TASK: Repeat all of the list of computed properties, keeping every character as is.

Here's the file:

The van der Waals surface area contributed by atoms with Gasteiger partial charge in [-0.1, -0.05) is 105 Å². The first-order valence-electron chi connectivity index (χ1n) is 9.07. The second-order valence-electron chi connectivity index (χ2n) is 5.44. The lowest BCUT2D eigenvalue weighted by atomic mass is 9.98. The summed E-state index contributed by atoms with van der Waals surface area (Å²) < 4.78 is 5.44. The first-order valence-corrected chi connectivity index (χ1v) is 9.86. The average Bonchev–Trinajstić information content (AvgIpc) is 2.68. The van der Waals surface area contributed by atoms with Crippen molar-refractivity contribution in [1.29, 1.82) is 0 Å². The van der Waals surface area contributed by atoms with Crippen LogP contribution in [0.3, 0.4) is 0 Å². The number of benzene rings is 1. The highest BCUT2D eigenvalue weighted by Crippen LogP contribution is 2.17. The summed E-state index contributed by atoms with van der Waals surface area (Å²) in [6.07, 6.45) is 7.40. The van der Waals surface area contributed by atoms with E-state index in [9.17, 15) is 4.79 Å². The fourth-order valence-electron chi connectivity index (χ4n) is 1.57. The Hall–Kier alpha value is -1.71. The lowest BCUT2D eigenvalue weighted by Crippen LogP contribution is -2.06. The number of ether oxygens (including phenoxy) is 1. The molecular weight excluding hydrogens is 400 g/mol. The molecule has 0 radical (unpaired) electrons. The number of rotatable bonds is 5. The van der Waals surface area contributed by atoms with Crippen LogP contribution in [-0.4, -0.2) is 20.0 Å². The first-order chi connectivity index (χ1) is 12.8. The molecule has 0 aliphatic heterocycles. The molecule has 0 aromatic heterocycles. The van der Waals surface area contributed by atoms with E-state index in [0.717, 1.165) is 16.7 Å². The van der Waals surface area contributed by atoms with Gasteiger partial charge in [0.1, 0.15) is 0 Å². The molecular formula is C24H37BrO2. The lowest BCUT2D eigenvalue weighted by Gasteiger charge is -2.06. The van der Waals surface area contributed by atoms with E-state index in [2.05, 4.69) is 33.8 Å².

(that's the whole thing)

The van der Waals surface area contributed by atoms with Gasteiger partial charge in [-0.1, -0.05) is 105 Å². The first-order valence-electron chi connectivity index (χ1n) is 9.07. The second-order valence-electron chi connectivity index (χ2n) is 5.44. The lowest BCUT2D eigenvalue weighted by atomic mass is 9.98. The summed E-state index contributed by atoms with van der Waals surface area (Å²) < 4.78 is 5.44. The first-order valence-corrected chi connectivity index (χ1v) is 9.86. The average Bonchev–Trinajstić information content (AvgIpc) is 2.68. The van der Waals surface area contributed by atoms with Crippen molar-refractivity contribution in [1.29, 1.82) is 0 Å². The van der Waals surface area contributed by atoms with Crippen LogP contribution in [0.3, 0.4) is 0 Å². The number of benzene rings is 1. The highest BCUT2D eigenvalue weighted by Crippen LogP contribution is 2.17. The summed E-state index contributed by atoms with van der Waals surface area (Å²) in [6.07, 6.45) is 7.40. The van der Waals surface area contributed by atoms with E-state index in [9.17, 15) is 4.79 Å². The fourth-order valence-electron chi connectivity index (χ4n) is 1.57. The Hall–Kier alpha value is -1.71. The lowest BCUT2D eigenvalue weighted by Crippen LogP contribution is -2.06. The number of ether oxygens (including phenoxy) is 1. The molecular weight excluding hydrogens is 400 g/mol. The molecule has 0 radical (unpaired) electrons. The number of rotatable bonds is 5. The van der Waals surface area contributed by atoms with Crippen LogP contribution in [-0.4, -0.2) is 20.0 Å². The first-order chi connectivity index (χ1) is 12.8. The molecule has 0 aliphatic heterocycles. The molecule has 0 aromatic heterocycles. The van der Waals surface area contributed by atoms with E-state index in [0.717, 1.165) is 16.7 Å². The van der Waals surface area contributed by atoms with Gasteiger partial charge in [0.1, 0.15) is 0 Å². The molecular formula is C24H37BrO2. The lowest BCUT2D eigenvalue weighted by Gasteiger charge is -2.06. The van der Waals surface area contributed by atoms with E-state index in [2.05, 4.69) is 33.8 Å².